So I bugged him and we talked and yelled and I apologized and I realized that my actions hurt him, and not because I spent $22. It was because I didn’t respect his answer. I wasn’t being sensitive to him.

And if anyone has ever been married – you’ve come across a time when you weren’t sensitive to your spouse either.

This blog is from a man who is a husband and also a marriage couselor. He’ll give you some examples of how he was insensitive.

http://drcoombsmarriageandfamily.blogspot.com/2013/01/sensitivity-in-marriage-david-and-marva.html

Go there and read another couple of ways of how NOT to act in your marriage.

Remember- you are a unit once you get married. It’s not just you, its US. And it’s important to remember the other person’s feelings and be aware of your actions.

Marriage Mon: What do you want from ME?

Let me tell you a little story about a married couple.

John works long hours at work. When he comes home, after being on the phone all day, just wants to sit and relax for a few minutes, without saying a word, then he wants to eat. That’s what his plan is each day after work.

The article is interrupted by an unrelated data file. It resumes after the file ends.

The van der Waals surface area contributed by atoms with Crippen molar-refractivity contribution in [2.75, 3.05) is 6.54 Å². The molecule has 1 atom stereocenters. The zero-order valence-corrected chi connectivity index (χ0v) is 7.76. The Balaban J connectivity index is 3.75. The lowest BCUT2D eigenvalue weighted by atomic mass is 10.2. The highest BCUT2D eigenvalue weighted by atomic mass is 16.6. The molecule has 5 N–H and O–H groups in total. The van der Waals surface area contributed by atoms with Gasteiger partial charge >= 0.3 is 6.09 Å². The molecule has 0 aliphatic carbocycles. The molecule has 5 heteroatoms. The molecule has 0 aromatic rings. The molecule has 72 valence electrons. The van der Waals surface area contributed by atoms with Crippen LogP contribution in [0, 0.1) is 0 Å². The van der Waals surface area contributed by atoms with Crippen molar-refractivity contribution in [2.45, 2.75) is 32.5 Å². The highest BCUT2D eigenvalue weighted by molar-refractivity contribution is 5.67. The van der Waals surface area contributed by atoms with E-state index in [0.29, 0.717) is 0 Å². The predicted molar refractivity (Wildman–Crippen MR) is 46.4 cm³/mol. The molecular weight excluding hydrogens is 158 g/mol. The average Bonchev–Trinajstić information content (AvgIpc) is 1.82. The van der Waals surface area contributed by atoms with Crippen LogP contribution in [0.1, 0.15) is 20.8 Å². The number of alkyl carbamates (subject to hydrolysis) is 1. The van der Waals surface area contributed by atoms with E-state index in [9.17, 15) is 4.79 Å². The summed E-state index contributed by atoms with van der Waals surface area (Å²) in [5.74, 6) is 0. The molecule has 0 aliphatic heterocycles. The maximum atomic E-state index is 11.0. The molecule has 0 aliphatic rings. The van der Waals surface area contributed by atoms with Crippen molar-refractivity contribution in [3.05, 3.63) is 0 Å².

Peggy is a stay at home mom to two little children – 3 and 5. She keeps follows the kids around and cleans up after them all day. She tries to have her house spotless when her husband gets home from work so he doesn’t have to deal with all the toy clutter. She loves to hear how his day was and fill him in on all the details of what the kids did that day. She knows he’s an involved father and wants to hear all about their day.

John and Peggy are married.

John gets grumpier and grumpier as the days go on.. because he comes home to a clean house, an empty plate and an earful.

Peggy gets upset because she never hears a thank you for the clean house and doesn’t feel like John cares to hear what she has to say when he comes home.

John and Peggy haven’t communicated about what they want from each other.

She’s hurt and he’s grumpy.

Peggy assumes that John wants a clean house and a recap of the day – because that’s what Peggy thinks.

John assumes that Peggy should know he doesn’t want to talk and does want to eat.

Take time to talk with your spouse to ask them what’s important to them that you do… Don’t just assume that you know what they want. Doesn’t matter if you’ve been married 6 years or 16. Talk about what you want from the other person.

Once John clarifies that he doesn’t care if toys are on the floor – he’s more interested in dinner, then Peggy can rearrange her efforts to help him out. If Peggy can clarify that she really needs to talk to a grown up after a long day of talking to kids, then John can help her with that instead of turning her off.

See how that would help their situation?

Talk with your spouse about your expectations and theirs. You’ll gain a lot of knowledge and ground that way instead of us all trying to be spouse mind readers.